Hope for humanity, plus the Family Forest Carbon Program. And Yale’s Climate Change Communication Program’s Teacher Resources.
Hope for Humanity, Family Forest Carbon Program, Yale Climate Change Communication Program’s Teacher Resources
HOPE FOR HUMANITY
I got an email from a California friend who sent along something that gives me hope for humanity in the climate crisis. On September 2, the California Independent Operator, a company that maintains reliability on the California electric grid, one of the largest and most modern power grids in the world, issued a Flex Alert. A Flex Alert is issued by the ISO when the electricity grid is under stress because of generation or transmission outages, or from persistent hot temperatures.
Just before 5:30 p.m. local time on September 2nd, California’s grid operator ordered its highest level of emergency, warning that blackouts were imminent. Then, at 5:48 p.m., the state’s Office of Emergency Services sent out a text alert to people in targeted counties, asking them to conserve power if they could. More than 500,000 homes and businesses had been warned that they might lose service.
However, within five minutes the grid emergency was all but over.
Power demand plunged by 1.2 gigawatts between 5:50 and 5:55 p.m., and would continue to drop in the hours after that, according to data from the California Independent System Operator. A gigawatt is enough to power about 750,000 Californian homes.
Why does that matter to us? When one worries about whether we humans are capable as a species of responding to the danger signals all around, remember that Friday night, Californians responded. So maybe there’s hope for the rest of America.
THE FAMILY FOREST CARBON PROGRAM
The US climate bill helps landowners access the carbon market, where eco-conscious companies reward regular folks for managing their land sustainably. In the United States, the largest portion of forest land — 39 percent — is family owned, according to the American Forest Foundation. And according to that organization, despite their valuable experience, family forest owners are currently locked out of carbon markets and are often unable to realize the true potential of their land. The majority of family forest owners struggle with technical expertise and high costs when it comes to optimizing their land for carbon sequestration.
Knowing that, the American Forest Foundation and The Nature Conservancy, developed the Family Forest Carbon Program. The program partners with family and individual landowners to manage their forests in ways that improve forest health and increase carbon sequestration and storage, while balancing other important benefits from our forests.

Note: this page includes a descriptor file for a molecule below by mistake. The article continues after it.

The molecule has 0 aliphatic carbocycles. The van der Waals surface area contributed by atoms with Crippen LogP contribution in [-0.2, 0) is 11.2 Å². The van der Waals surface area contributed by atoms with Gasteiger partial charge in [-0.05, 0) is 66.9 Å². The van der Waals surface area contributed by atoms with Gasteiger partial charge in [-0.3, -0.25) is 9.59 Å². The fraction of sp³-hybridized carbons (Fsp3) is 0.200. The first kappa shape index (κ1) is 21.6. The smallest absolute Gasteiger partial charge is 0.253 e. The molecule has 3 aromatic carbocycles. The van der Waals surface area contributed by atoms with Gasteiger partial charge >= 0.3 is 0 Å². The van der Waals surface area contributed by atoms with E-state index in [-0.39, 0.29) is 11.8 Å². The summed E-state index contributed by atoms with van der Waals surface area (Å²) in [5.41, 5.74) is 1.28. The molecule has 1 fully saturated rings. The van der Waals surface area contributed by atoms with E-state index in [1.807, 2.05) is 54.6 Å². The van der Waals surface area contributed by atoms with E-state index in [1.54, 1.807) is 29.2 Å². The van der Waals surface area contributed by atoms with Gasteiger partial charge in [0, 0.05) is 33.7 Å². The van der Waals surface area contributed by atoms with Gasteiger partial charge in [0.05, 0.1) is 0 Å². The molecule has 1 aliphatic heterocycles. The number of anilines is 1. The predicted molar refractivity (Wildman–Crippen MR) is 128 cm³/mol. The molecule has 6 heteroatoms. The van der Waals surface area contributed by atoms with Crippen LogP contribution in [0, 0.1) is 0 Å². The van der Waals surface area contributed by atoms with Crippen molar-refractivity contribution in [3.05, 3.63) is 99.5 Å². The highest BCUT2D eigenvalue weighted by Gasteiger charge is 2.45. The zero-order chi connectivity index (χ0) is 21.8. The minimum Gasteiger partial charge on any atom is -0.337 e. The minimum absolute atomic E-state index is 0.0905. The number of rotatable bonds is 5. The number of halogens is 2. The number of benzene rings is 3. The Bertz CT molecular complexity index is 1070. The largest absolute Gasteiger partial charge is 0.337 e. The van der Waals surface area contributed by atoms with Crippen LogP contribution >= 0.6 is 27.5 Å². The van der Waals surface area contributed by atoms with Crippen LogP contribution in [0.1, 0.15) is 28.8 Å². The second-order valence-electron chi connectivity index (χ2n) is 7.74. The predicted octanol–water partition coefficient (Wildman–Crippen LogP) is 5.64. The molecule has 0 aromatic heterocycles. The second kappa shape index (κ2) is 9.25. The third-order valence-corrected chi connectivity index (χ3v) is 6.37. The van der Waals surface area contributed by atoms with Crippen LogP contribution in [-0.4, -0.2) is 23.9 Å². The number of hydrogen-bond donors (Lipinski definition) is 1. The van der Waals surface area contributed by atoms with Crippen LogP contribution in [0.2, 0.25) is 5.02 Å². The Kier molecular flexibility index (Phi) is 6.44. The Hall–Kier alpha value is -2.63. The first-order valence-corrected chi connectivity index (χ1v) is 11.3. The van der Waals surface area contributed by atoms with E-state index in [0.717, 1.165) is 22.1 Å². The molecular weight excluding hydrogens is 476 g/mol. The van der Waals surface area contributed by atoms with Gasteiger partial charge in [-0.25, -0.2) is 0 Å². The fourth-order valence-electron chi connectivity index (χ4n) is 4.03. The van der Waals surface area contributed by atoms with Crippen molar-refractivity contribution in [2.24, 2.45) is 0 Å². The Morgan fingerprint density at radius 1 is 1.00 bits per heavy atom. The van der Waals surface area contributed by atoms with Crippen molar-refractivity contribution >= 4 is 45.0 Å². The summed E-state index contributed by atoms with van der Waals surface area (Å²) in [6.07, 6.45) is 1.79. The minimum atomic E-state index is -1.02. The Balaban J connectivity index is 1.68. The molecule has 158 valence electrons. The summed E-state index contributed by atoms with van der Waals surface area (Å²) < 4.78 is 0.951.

AFF then sells the sequestered carbon as verified carbon credits to companies who are working to confront climate change and achieve vital social, economic and environmental outcomes.
Why does this matter to us? Two reasons. First, to date, almost 27K acres have been enrolled in the program, sequestering almost 700K tons of Carbon Dioxide equivalent. That’s equal to offsetting the emissions of almost 152K cars. Second, the Family Forest Carbon Program enables family forest owners to access carbon markets, empowering them to help address climate change while earning income from their land.
Check out the links in the deeper dive section of this story at theclimate.org/episodes to find out how to enroll your family forest in the program.
YALE CLIMATE CHANGE COMMUNICATION PROGRAM’S TEACHER RESOURCES
Last week on The Climate Daily we spotlighted the good work the Great Lakes Stewardship Initiative was doing educating teachers to educate students in the Great Lakes region of the United States about climate change. This week, we want to hip you to an educational resources offered by the Yale Program on Climate Change Communication. Truth is climate change is a complex topic to teach to adults, much less to students.
According to Yale, it’s not enough to teach the science behind climate change, it’s also imperative to teach students to become effective climate change communicators. That’s why Yale’s CCC developed materials for teachers who are interested in using its resources in their classrooms. These resources include the Yale Climate Opinion Maps and Yale Climate Connections. These materials were developed based on recommendations from educators across the United States. They aim to immerse students in climate change issues in an accessible, digestible, and interactive way.
The NGSS and Common Core-aligned activities were designed for middle and high schoolers; however, according to the CCC, one could easily convert the materials to Word documents using free platforms like https://simplypdf.com/ and then customize them for other students of different age groups.
Why do the materials offered by Yale’s Program on Climate Change Communication matter to us? They provide a template for anybody to help young people—and themselves—become fluent in the vernacular of climate change. The sooner we all learn how to speak the same language, the better we can adapt and become resilient to whatever the climate crisis has to offer.